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Defender Picks

 

Dimanche

April 26th

Slayer

Civic Theater, 8p.m.

Metal gods of yester-year offer an alternative to funk fest

 

Allen Toussaint

Snug Harbor, 9p.m., 11p.m.

A rare chance to see the master pianist and songwriter in a small venue

 

Helen Gillet

Circle Bar, 10p.m.

Local avant-garde cellist

 

Country Music Fest

Mags, 7p.m.

Lineup includes he Best Western Swingers, Todd Day Wait's Pigpen, The Good Gollies and Gal Holiday & the Honky Tonk Revue

 

Dead Feat

Howlin Wolf

Anders Osborne, Paul Barrere and Fred Tackett Acoustic Duo, Bill Kreutzmann, Billy Iuso

 

Sonny Landreth, Tab Benoit

Rock n’ Bowl

 

The Nth Power

Republic

New big thing in funk mashes up with members of Dumpstaphunk, Glactic, and Bonerama

 

Adam Deitch, Donald Harrison

One Eyed Jacks

 

Tank & the Bangas, Sweet Crude

One Eyed Jacks

Two young Louisiana bands with distinct sound and show verging on performance art

 

The Word, Robert Randolph and the Family Band

Joy Theater

 

Mike Clark, Nicholas Payton, Wil Blades

Little Gem, 8p.m.

Jazz (not big brass) from three masters

 

JJ Grey & Mofro

Tips, 9p.m.

Southern rock, blues, and funk


Room 220: Novelist Carmen Boullosa at Loyola


from Room 220

Mexican novelist Carmen Boullosa will give a presentation related to her new Spanish-language novel, Tejas, at 7 p.m. on Thursday, March 7, in Nunemaker Auditorium on Loyola University New Orleans’ campus (6363 St. Charles Ave.). Boullosa is one of Mexico’s leading novelists, poets and playwrights.

 

Her presentation Thursday will focus on the Mexican-American War and Mexico’s loss of the Texan territory, key events in her latest book. Boullosa is a distinguished lecturer at City College in New York, and has been a fellow at New York Public Library and the Guggenheim Foundation. Some of her other novels are translated into English, including They’re Cows, We’re Pigs, Leaving Tabasco, and Cleopatra Dismounts.

 

From the BOMB magazine interview with Boullosa:

 

Ruben Gallo: A number of your books, including They’re CowsLlanto andDuerme [1994] are stories set in specific historical settings. How do you weave historical material into your fiction? What books did you read to get a sense of what life was like in the period you were describing? Do you use documents from archival sources?

 

Carmen Boullosa:In the three novels you mention, fiction and reality were equally important to me. Each of these novels was born as a powerful and seductive imaginary world—a universe I yearned to enter, where I could give free rein to my imagination. At the same time, I was fascinated by the historical context, and with each project, I began to explore and research the period. My curiosity pulled me in two opposite directions: I read original documents and historical commentaries, and I thought about the past constantly, 24 hours a day—I wanted to give new life to those events and bring them into the present. At the same time, I needed to transform history into fiction: characters and events had to be worked through, elaborated, fine-tuned, and adapted to the imaginary world of the novel. After reading documents and historical treatises, I began to write the novel, and this, for me, is a craft not unlike bricklaying. I’m not thinking of American construction workers, who arrive with ready-made walls and simply put them in place, but about Mexican bricklayers who painstakingly erect a building stone by stone, brick by brick. If you place a rock in the wrong place, it all comes tumbling down. And in a novel, if you put a sentence in the wrong place, the fictional building comes tumbling down.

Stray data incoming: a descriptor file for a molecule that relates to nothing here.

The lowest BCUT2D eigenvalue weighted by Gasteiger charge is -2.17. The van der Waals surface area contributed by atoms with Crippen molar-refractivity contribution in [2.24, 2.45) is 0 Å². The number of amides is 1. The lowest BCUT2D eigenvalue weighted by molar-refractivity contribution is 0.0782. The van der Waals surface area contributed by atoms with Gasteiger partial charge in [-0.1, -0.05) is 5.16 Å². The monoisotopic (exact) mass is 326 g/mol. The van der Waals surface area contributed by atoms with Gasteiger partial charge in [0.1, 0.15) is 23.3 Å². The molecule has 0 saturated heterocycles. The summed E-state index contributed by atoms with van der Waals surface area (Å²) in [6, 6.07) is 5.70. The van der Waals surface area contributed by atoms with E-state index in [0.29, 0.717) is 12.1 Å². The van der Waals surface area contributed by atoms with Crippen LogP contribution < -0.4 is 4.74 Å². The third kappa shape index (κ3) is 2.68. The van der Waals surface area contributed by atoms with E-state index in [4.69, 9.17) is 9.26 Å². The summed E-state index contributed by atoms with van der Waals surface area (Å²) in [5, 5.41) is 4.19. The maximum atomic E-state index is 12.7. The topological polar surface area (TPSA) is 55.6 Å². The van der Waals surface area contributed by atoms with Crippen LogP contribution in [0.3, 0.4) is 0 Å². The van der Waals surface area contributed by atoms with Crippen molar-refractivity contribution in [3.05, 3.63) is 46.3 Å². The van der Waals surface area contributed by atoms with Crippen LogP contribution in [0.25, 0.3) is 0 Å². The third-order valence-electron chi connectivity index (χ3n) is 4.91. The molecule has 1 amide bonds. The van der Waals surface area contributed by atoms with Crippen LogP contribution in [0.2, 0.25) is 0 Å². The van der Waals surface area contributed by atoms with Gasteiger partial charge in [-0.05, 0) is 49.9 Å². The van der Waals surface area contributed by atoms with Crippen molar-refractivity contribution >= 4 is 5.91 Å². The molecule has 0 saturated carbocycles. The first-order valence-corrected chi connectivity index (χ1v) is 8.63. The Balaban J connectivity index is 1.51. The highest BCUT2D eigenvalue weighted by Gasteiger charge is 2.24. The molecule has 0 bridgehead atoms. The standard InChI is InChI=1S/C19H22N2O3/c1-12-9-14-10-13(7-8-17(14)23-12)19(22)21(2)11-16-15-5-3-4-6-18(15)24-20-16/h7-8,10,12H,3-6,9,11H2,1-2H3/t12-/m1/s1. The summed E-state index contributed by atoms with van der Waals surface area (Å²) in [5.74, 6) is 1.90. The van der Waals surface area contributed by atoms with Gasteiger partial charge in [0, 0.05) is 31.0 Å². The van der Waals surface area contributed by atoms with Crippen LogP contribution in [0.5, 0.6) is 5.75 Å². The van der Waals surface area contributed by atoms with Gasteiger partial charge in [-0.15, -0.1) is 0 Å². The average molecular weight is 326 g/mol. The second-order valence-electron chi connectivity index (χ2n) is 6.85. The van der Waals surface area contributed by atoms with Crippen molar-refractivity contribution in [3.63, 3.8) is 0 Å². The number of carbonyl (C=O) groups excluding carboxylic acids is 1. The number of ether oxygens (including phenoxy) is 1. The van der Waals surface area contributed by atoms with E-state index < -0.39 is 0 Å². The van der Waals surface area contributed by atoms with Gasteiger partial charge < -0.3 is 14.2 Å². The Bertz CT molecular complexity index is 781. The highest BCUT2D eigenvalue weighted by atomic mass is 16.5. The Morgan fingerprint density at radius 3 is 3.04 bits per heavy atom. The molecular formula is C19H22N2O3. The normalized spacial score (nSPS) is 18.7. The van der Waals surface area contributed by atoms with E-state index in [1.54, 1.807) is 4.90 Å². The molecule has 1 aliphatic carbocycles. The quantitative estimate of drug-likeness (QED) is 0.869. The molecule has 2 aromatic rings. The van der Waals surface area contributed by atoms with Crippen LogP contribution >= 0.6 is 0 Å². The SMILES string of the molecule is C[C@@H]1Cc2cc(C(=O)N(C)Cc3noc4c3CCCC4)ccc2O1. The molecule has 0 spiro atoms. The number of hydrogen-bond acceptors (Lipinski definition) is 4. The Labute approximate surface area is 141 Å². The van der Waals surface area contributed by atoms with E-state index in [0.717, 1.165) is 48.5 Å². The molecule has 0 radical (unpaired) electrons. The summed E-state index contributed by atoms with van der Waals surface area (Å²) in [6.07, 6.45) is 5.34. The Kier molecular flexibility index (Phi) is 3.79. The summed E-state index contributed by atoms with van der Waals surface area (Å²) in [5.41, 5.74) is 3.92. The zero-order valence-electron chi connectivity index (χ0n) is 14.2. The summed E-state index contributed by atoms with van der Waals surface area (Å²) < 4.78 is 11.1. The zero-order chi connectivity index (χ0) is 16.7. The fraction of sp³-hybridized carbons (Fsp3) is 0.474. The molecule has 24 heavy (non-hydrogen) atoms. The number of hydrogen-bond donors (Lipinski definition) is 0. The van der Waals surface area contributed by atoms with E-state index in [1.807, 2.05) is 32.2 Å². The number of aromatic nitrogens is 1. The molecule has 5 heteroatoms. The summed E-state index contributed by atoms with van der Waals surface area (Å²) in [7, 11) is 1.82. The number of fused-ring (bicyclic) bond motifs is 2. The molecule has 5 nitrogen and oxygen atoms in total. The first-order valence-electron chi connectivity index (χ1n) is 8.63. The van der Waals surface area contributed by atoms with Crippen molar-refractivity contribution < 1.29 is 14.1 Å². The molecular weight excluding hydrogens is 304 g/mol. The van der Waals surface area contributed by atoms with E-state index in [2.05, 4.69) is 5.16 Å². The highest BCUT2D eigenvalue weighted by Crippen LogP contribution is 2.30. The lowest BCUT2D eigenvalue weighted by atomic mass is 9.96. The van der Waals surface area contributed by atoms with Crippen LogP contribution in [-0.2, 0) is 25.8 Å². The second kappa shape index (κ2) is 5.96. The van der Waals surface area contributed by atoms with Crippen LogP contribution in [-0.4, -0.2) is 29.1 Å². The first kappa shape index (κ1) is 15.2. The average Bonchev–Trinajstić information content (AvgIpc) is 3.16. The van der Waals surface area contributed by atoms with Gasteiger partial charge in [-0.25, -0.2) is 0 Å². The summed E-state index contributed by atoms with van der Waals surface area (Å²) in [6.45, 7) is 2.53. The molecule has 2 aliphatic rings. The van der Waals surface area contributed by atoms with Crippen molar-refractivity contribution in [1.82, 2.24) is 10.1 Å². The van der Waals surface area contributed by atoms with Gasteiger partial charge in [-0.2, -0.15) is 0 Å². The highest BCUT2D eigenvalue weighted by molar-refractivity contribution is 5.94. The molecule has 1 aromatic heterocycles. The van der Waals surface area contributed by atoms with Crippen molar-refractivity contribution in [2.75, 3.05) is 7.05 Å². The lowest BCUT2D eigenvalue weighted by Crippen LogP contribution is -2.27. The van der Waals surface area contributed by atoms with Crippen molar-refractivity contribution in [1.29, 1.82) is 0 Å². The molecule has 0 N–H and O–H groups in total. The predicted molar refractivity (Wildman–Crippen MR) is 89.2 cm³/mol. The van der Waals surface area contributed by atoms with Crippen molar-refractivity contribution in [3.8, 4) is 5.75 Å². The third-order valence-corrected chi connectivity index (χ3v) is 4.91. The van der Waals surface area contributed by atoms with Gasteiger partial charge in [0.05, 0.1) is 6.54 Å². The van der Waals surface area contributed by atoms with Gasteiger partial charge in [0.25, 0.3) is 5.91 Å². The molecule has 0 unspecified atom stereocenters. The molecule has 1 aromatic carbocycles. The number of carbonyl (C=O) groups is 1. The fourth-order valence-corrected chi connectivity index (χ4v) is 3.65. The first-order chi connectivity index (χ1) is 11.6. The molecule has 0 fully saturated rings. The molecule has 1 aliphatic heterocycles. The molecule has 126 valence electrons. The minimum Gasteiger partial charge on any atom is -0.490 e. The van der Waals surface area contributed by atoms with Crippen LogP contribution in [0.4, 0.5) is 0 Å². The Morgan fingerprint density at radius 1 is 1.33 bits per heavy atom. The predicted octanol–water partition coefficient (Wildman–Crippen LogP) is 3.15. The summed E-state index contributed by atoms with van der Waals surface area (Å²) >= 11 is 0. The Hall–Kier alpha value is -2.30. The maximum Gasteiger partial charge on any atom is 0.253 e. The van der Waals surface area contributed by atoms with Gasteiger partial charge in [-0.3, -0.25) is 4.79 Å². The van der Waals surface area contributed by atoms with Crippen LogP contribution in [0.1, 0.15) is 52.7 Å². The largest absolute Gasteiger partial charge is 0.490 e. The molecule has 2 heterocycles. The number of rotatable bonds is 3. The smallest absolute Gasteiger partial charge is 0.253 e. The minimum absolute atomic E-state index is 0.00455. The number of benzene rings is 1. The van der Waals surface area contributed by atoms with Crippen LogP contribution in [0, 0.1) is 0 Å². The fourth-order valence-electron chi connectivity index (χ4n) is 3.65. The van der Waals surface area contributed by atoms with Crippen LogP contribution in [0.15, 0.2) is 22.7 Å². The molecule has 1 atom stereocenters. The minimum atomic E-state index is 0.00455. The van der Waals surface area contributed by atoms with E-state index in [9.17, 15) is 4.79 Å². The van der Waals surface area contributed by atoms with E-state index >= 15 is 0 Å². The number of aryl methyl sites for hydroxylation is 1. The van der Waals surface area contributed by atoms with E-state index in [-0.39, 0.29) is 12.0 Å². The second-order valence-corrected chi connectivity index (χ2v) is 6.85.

I never feel that I have to be true to history: I have to be true to my story, so that it holds up. My novels use historical scenarios, but they are not at the service of history: they are neither memoirs nor testimonies. Like all novelists, I like reality, and I also like to betray reality by correcting its flaws and ultimately reinventing it.

This event is free and open to the public.




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Contributors:

Dead Huey Long, Emma Boyce, Elizabeth Davas, Ian Hoch, Lindsay Mack, Anna Gaca, Jason Raymond, Lee Matalone, Phil Yiannopoulos, Joe Shriner, Chris Staudinger, Chef Anthony Scanio, Tierney Monaghan, Stacy Coco, Rob Ingraham,

Staff Writers

Cheryl Castjohn, Sam Nelson

Theatre Critic

Michael Martin

Photographers

Brandon Roberts, Rachel June, Daniel Paschall

Film Critic

Jason Raymond

Puzzler

Paolo Roy

Art Director:

Michael Weber, B.A.

Editor:

B. E. Mintz

Published Daily by

Minced Media, Inc.

Editor Emeritus



Stephen Babcock